In both four-door sedan and five-door form, some of the dynamic styling that punctuates the front has been lost in the rear. It's not unattractive by any means, it's just simply forgettable at first glance. Both models come with a standard rear spoiler and an organic pleat surrounding the taillamps, while the hatchback's massive, high-riding triangular lights are replaced on the sedan with smaller units and a subtly arched trunk. And if you're curious if we'll get a crack at the Euro-market three-door, don't hold your breath – Ford has no plans to bring the squat hatch to the U.S. However, Ford is offering vinyl exterior graphics, aping a bit from the subcompact design heroes at Mini.

An Anti-Apple Interior and a Technophobe's Nightmare

If you're at all put off by The Convergence – the conjoining of your car and your media player/smartphone/electro-crack – the Fiesta (or any of Ford's recent SYNC-equipped offerings) isn't for you. However, if you revel in your connectivity, the Fiesta is two-and-a-half steps beyond anything in its class. As per usual, the SYNC system is a voice-activated breath of fresh air once you've paired your devices, and it includes a new system developed by Airbiquity that uses your phone's voice line to transfer weather, sports and news to the infotainment system so you won't incur excessive mobile data charges.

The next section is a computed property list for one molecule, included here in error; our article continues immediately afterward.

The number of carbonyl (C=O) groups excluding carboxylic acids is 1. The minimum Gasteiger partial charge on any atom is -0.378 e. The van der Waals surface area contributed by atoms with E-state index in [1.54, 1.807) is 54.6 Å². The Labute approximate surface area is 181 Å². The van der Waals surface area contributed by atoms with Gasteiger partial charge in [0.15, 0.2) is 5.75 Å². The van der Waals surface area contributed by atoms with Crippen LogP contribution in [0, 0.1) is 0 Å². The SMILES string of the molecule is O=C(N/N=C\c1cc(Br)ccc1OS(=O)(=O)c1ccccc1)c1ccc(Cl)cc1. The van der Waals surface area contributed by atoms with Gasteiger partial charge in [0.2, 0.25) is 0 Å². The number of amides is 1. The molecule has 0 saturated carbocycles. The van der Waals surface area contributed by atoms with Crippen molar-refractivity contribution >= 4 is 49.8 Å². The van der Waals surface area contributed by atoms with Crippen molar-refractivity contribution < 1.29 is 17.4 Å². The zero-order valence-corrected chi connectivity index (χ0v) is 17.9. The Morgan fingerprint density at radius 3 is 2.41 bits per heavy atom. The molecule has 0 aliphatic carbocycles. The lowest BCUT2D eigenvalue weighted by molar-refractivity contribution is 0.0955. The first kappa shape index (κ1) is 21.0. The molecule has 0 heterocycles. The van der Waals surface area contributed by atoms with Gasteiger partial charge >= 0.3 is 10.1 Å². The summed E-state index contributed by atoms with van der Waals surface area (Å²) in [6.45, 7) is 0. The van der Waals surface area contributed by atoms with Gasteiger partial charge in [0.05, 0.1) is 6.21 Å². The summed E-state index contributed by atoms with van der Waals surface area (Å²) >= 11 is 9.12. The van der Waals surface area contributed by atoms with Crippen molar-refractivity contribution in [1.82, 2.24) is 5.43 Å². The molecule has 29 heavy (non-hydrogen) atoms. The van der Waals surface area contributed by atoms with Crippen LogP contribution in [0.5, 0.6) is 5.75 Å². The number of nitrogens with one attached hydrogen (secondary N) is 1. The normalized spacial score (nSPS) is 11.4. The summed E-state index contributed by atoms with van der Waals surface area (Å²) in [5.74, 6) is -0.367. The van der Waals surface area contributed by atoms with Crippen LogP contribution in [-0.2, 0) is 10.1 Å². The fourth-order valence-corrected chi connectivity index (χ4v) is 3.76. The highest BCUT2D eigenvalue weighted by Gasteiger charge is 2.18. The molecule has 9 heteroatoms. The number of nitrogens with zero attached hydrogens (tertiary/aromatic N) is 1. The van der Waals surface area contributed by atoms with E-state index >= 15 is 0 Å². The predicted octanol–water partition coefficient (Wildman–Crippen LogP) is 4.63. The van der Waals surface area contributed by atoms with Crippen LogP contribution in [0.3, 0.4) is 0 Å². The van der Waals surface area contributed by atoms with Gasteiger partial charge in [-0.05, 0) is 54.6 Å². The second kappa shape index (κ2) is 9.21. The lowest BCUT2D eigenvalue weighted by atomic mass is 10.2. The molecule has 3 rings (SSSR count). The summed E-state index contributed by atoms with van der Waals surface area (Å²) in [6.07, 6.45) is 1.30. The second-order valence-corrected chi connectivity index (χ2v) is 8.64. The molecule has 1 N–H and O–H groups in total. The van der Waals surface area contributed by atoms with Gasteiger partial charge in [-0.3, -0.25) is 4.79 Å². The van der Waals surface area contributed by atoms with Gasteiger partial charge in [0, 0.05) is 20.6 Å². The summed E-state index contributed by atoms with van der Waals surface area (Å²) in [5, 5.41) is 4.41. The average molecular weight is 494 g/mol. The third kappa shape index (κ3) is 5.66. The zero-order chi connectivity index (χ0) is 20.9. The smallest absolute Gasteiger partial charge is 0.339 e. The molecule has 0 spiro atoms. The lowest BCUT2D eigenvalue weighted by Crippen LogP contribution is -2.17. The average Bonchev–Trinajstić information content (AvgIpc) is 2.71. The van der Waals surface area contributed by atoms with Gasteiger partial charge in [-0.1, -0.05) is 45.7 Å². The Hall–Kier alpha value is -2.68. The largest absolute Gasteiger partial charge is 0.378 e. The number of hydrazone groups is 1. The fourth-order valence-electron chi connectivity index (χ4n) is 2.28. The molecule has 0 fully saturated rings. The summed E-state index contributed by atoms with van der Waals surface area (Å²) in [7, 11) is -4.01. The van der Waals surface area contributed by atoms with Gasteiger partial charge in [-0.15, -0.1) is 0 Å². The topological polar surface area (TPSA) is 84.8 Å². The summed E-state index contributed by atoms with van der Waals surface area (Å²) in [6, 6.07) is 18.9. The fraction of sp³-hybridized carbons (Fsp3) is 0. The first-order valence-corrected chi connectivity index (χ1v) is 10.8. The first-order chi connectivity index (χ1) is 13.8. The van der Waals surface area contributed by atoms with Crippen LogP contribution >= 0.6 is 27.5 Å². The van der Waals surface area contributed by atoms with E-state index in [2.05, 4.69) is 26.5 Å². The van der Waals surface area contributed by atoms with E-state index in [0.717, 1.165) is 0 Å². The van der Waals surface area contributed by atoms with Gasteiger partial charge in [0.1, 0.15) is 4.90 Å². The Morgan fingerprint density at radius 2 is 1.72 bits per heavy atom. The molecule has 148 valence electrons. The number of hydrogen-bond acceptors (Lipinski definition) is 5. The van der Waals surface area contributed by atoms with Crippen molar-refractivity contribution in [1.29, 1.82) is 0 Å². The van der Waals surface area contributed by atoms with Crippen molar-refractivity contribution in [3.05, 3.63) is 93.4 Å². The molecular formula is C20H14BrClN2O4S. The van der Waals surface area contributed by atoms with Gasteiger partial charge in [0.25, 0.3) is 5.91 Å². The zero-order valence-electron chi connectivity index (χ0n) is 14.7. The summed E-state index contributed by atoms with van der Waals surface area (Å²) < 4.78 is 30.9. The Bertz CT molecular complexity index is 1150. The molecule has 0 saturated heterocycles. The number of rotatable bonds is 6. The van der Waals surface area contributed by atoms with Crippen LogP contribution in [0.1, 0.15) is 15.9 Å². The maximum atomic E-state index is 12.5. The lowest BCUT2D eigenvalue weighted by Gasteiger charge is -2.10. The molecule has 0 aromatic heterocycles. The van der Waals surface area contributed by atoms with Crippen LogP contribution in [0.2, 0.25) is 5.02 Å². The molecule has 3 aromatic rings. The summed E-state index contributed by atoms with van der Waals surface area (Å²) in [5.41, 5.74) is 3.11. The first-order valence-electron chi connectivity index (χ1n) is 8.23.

While the center stack comes across as overwrought and complicated at first blush, the learning curve isn't as steep as you might assume. However, the ergonomics and general functionality leave a bit to be desired. Because of the steep angle of the instrument panel, the directional controller just below the CD slot is a pain to push – particularly when trying to move up through the menus – and the contextual "soft" buttons, which change their functionality depending on the mode selected, at the bottom are baffling at first, second and third use. The same goes for the push-to-reset tripometer that requires you to hold it for nearly five seconds while it plays a superfluous animation in between the two large, legible gauges. Then there's the dash-mounted doorlock button that suffered a programming error leaving us locked-out of a running Fiesta before the cavalry arrived.